Metro Vancouver container truckers say they're ready to walk off the job after tensions over long wait times at Vancouver's ports have once again reached a boiling point.
"We spent time last year trying to get some of these issues resolved, and [Port Metro Vancouver] have thrown a couple of little bones our way just to keep us calm," said Manny Dosange, a member of the United Truckers Association (UTA).
"But basically we've run out of resources to keep our trucks on the road."
Last October, UTA members staged a rally at Port Metro Vancouver's downtown offices. The truckers will hold a similar event today, Dosange said. The trucks will not operate after that point.
"We gave a heads-up to the port this morning (Monday) that we got fuel for the next couple of days and after that, we're done," he said.
Truckers also rallied at the Highway 91 truck pull out just north of Highway 10 before heading downtown.
In October, the UTA sent a letter to Port Metro Vancouver (PMV) with several demands. It asked that truckers be guaranteed a one-hour turn-around time; that they be paid an hourly rate if they have to wait for over an hour; and that the port stop granting temporary trucking licenses.
In response, PMV said it would put a freeze on any new licenses and committed to track truck waiting times with a global positioning system.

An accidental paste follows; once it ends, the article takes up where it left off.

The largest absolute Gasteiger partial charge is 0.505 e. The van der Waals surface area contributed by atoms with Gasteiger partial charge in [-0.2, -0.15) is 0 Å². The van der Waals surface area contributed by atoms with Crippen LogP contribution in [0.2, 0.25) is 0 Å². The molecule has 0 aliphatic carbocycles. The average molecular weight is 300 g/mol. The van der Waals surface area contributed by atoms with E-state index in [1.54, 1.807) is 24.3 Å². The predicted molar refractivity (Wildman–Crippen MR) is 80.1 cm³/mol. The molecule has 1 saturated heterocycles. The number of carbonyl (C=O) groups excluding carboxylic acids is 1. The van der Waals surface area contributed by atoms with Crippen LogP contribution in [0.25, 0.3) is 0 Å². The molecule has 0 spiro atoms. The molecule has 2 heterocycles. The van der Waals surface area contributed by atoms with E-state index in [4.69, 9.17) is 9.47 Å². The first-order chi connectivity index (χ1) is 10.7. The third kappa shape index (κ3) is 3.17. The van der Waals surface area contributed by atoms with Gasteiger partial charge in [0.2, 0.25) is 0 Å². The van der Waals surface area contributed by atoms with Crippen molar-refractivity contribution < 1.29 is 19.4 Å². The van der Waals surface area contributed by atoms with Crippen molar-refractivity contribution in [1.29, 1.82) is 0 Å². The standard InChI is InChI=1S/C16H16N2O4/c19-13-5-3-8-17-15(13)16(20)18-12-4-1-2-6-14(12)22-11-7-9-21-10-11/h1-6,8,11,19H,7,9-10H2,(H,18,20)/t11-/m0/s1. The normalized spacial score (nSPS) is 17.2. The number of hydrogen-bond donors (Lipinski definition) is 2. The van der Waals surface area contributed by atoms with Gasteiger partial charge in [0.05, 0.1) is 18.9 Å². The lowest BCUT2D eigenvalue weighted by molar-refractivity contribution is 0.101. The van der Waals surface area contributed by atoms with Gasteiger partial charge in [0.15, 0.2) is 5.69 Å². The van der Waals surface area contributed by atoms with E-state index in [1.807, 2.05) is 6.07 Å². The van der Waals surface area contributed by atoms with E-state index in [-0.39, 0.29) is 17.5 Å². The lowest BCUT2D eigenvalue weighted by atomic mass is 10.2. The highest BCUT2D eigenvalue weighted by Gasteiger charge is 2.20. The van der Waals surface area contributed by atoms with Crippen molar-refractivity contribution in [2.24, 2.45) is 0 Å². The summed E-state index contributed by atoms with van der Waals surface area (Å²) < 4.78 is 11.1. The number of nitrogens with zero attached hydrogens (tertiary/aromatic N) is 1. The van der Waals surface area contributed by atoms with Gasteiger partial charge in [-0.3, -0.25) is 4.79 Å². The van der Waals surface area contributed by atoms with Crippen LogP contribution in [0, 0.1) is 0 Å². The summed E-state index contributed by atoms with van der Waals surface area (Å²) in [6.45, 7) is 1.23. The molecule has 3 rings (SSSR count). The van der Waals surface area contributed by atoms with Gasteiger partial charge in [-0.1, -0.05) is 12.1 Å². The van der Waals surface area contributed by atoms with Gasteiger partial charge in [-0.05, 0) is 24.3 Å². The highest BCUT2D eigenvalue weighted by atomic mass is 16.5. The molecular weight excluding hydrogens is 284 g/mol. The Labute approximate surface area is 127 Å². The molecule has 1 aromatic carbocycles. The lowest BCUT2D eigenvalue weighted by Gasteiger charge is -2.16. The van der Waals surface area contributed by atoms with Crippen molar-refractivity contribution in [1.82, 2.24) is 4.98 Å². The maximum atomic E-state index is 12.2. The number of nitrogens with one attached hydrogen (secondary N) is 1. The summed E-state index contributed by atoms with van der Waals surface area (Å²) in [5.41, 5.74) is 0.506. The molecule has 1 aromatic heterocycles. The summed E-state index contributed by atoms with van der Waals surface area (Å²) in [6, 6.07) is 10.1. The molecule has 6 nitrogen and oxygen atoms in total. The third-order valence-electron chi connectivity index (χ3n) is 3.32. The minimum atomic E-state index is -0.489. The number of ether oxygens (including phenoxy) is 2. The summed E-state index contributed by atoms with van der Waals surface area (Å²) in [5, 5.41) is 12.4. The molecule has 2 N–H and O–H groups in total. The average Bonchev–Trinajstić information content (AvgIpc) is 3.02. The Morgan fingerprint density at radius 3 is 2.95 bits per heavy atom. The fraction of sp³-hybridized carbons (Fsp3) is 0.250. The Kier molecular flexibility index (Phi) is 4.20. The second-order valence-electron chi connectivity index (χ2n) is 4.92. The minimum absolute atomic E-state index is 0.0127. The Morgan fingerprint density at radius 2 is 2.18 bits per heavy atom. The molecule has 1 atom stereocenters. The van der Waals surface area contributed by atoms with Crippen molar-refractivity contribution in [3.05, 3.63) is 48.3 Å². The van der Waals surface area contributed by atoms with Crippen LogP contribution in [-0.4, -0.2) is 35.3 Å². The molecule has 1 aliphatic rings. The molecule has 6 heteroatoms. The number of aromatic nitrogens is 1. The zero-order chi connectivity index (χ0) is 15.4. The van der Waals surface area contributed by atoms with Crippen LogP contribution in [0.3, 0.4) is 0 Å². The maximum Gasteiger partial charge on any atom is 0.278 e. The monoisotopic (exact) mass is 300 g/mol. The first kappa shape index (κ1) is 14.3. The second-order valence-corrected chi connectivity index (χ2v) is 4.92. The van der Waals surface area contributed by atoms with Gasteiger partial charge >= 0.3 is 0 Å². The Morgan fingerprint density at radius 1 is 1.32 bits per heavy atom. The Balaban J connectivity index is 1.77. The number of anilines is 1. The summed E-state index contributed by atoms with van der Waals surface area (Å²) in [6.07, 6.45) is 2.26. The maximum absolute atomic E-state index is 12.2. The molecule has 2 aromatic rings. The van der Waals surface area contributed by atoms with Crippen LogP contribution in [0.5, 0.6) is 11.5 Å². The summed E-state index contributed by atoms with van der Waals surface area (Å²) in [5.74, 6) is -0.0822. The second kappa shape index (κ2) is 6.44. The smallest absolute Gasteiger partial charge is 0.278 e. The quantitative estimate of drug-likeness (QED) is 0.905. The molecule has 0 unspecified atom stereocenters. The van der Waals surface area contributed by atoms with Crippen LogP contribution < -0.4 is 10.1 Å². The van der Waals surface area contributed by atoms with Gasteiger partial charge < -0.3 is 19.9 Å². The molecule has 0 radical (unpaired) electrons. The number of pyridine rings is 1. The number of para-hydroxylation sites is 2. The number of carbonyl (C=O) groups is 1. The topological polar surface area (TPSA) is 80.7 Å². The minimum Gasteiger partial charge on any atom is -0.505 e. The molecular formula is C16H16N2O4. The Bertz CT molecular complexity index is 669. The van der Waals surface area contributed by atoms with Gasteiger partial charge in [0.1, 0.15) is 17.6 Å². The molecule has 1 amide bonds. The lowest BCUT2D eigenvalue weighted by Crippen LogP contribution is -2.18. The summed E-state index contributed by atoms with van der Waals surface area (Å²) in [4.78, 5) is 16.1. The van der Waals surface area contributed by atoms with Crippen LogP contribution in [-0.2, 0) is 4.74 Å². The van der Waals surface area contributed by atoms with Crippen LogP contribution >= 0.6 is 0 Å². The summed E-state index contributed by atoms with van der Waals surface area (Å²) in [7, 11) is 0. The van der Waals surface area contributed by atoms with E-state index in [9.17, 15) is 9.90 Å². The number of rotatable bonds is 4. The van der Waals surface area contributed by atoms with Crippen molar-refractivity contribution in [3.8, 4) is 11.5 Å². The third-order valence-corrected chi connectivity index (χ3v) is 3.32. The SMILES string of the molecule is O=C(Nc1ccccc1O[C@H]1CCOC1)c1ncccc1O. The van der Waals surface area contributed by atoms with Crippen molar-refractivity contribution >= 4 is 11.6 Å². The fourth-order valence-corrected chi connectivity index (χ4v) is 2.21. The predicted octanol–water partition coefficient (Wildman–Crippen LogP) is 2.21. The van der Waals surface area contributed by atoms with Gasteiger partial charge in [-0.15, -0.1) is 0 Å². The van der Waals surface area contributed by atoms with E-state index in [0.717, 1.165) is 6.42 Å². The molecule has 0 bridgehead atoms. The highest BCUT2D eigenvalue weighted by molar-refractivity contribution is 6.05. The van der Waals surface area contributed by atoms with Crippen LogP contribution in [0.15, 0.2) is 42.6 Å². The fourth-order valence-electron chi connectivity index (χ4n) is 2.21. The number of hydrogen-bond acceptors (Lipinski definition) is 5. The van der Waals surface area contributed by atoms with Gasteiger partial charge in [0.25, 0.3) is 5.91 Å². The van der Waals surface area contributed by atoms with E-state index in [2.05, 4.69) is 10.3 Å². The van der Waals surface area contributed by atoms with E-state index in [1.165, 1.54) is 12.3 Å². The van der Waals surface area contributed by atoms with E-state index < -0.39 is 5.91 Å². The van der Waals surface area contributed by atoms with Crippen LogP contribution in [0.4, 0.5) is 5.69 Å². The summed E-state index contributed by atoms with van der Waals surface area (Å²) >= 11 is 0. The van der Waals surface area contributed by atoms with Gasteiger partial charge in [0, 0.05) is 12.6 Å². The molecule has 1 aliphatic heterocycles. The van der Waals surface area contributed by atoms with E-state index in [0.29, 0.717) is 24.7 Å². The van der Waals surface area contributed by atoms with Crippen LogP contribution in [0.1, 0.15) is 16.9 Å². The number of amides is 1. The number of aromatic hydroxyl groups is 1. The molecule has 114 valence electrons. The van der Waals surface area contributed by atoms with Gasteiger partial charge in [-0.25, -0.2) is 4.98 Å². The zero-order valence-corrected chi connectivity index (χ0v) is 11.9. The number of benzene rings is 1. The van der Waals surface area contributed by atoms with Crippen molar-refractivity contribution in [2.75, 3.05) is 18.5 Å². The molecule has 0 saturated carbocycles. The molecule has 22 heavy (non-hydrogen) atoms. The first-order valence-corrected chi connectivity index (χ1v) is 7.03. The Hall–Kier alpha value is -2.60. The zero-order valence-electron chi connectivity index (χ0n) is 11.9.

The UTA also claimed its members are often harassed and bullied by longshoremen at Deltaport, Vanterm and Fraser Surrey Docks. Dosange said his group had made headway on the issue with Fraser Surrey Docks, however the problem remains at Deltaport and Vanterm, which are operated by Terminal Systems Inc. (TSI).
Mark Gordienko, president of the International Longshore and Warehouse Union, said those allegations are not true.
"When people are stressed to the limit, when gates are at capacity, there's a lot of stress on both sides," Gordienko said. "Some people get carried away. I've told a lot of people over there that if it happens with our member, let us know and we will deal with it. We haven't had any formal complaints."
Seven months ago, TSI installed a hotline for employees or truckers to use if they are harassed while working at the terminals, said Eric Waltz, president of Global Container Terminals Canada, the company that owns TSI. So far, the hotline has not been used.
The truckers are still asking they be compensated if they have to wait longer than an hour to unload or pick up a container. They also want the terminals to operate longer than the current 8 a.m. to 4 p.m. shift.
Adding a night shift would go a long way to easing some of the tensions experienced both by the longshoremen and the truckers, Gordienko said.
But Waltz said it was unlikely the truckers would use a night shift because currently most warehouses are closed at night.